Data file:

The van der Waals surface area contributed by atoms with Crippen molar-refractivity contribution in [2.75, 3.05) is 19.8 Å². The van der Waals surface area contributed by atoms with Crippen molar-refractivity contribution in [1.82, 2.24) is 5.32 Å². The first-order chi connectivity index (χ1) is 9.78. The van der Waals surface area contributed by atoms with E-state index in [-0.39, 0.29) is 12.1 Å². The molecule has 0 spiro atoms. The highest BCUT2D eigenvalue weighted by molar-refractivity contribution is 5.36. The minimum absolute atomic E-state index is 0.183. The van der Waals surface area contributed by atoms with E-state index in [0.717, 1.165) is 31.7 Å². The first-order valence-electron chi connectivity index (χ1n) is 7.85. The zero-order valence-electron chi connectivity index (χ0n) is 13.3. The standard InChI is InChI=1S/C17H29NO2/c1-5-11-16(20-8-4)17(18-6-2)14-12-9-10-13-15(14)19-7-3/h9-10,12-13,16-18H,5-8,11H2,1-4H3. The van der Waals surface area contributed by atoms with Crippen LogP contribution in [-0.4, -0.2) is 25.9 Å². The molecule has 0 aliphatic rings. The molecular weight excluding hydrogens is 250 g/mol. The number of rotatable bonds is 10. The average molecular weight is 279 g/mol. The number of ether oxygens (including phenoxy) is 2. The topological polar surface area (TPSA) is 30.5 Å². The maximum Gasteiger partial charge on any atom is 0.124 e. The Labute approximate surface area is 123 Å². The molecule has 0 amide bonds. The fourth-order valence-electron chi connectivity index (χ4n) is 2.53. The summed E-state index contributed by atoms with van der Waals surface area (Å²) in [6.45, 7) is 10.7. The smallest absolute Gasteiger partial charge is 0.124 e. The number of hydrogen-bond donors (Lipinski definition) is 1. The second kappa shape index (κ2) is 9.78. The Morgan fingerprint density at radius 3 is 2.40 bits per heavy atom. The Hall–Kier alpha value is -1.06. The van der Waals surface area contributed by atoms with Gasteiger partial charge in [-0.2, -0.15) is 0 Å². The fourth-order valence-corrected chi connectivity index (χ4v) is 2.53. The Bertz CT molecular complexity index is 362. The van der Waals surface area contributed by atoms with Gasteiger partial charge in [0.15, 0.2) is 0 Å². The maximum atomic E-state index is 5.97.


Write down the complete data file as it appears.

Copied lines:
The van der Waals surface area contributed by atoms with Crippen molar-refractivity contribution in [2.75, 3.05) is 19.8 Å². The van der Waals surface area contributed by atoms with Crippen molar-refractivity contribution in [1.82, 2.24) is 5.32 Å². The first-order chi connectivity index (χ1) is 9.78. The van der Waals surface area contributed by atoms with E-state index in [-0.39, 0.29) is 12.1 Å². The molecule has 0 spiro atoms. The highest BCUT2D eigenvalue weighted by molar-refractivity contribution is 5.36. The minimum absolute atomic E-state index is 0.183. The van der Waals surface area contributed by atoms with E-state index in [0.717, 1.165) is 31.7 Å². The first-order valence-electron chi connectivity index (χ1n) is 7.85. The zero-order valence-electron chi connectivity index (χ0n) is 13.3. The standard InChI is InChI=1S/C17H29NO2/c1-5-11-16(20-8-4)17(18-6-2)14-12-9-10-13-15(14)19-7-3/h9-10,12-13,16-18H,5-8,11H2,1-4H3. The van der Waals surface area contributed by atoms with Crippen LogP contribution in [-0.4, -0.2) is 25.9 Å². The molecule has 0 aliphatic rings. The molecular weight excluding hydrogens is 250 g/mol. The number of rotatable bonds is 10. The average molecular weight is 279 g/mol. The number of ether oxygens (including phenoxy) is 2. The topological polar surface area (TPSA) is 30.5 Å². The maximum Gasteiger partial charge on any atom is 0.124 e. The Labute approximate surface area is 123 Å². The molecule has 0 amide bonds. The fourth-order valence-electron chi connectivity index (χ4n) is 2.53. The summed E-state index contributed by atoms with van der Waals surface area (Å²) in [6.45, 7) is 10.7. The smallest absolute Gasteiger partial charge is 0.124 e. The number of hydrogen-bond donors (Lipinski definition) is 1. The second kappa shape index (κ2) is 9.78. The Morgan fingerprint density at radius 3 is 2.40 bits per heavy atom. The Hall–Kier alpha value is -1.06. The van der Waals surface area contributed by atoms with Gasteiger partial charge in [-0.2, -0.15) is 0 Å². The fourth-order valence-corrected chi connectivity index (χ4v) is 2.53. The Bertz CT molecular complexity index is 362. The van der Waals surface area contributed by atoms with Gasteiger partial charge in [0.15, 0.2) is 0 Å². The maximum atomic E-state index is 5.97.